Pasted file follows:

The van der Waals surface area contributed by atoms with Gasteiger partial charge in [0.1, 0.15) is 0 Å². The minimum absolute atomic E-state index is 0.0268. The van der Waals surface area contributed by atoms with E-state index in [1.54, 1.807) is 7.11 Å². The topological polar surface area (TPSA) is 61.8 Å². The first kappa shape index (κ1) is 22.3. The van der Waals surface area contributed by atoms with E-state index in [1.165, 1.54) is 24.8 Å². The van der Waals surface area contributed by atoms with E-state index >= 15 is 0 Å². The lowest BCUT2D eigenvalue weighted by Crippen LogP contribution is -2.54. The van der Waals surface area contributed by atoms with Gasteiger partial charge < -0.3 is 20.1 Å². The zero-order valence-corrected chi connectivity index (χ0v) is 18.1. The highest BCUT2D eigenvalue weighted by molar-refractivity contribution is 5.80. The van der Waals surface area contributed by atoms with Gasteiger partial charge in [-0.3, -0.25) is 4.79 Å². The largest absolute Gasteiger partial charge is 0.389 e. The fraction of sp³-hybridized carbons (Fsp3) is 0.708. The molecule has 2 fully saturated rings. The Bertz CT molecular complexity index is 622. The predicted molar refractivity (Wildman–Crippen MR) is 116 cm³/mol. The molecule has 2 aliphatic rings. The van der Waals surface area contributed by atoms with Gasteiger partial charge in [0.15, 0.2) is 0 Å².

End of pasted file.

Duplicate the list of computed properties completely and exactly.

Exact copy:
The van der Waals surface area contributed by atoms with Gasteiger partial charge in [0.1, 0.15) is 0 Å². The minimum absolute atomic E-state index is 0.0268. The van der Waals surface area contributed by atoms with E-state index in [1.54, 1.807) is 7.11 Å². The topological polar surface area (TPSA) is 61.8 Å². The first kappa shape index (κ1) is 22.3. The van der Waals surface area contributed by atoms with E-state index in [1.165, 1.54) is 24.8 Å². The van der Waals surface area contributed by atoms with E-state index >= 15 is 0 Å². The lowest BCUT2D eigenvalue weighted by Crippen LogP contribution is -2.54. The van der Waals surface area contributed by atoms with Gasteiger partial charge < -0.3 is 20.1 Å². The zero-order valence-corrected chi connectivity index (χ0v) is 18.1. The highest BCUT2D eigenvalue weighted by molar-refractivity contribution is 5.80. The van der Waals surface area contributed by atoms with Gasteiger partial charge in [-0.3, -0.25) is 4.79 Å². The largest absolute Gasteiger partial charge is 0.389 e. The fraction of sp³-hybridized carbons (Fsp3) is 0.708. The molecule has 2 fully saturated rings. The Bertz CT molecular complexity index is 622. The predicted molar refractivity (Wildman–Crippen MR) is 116 cm³/mol. The molecule has 2 aliphatic rings. The van der Waals surface area contributed by atoms with Gasteiger partial charge in [0.15, 0.2) is 0 Å².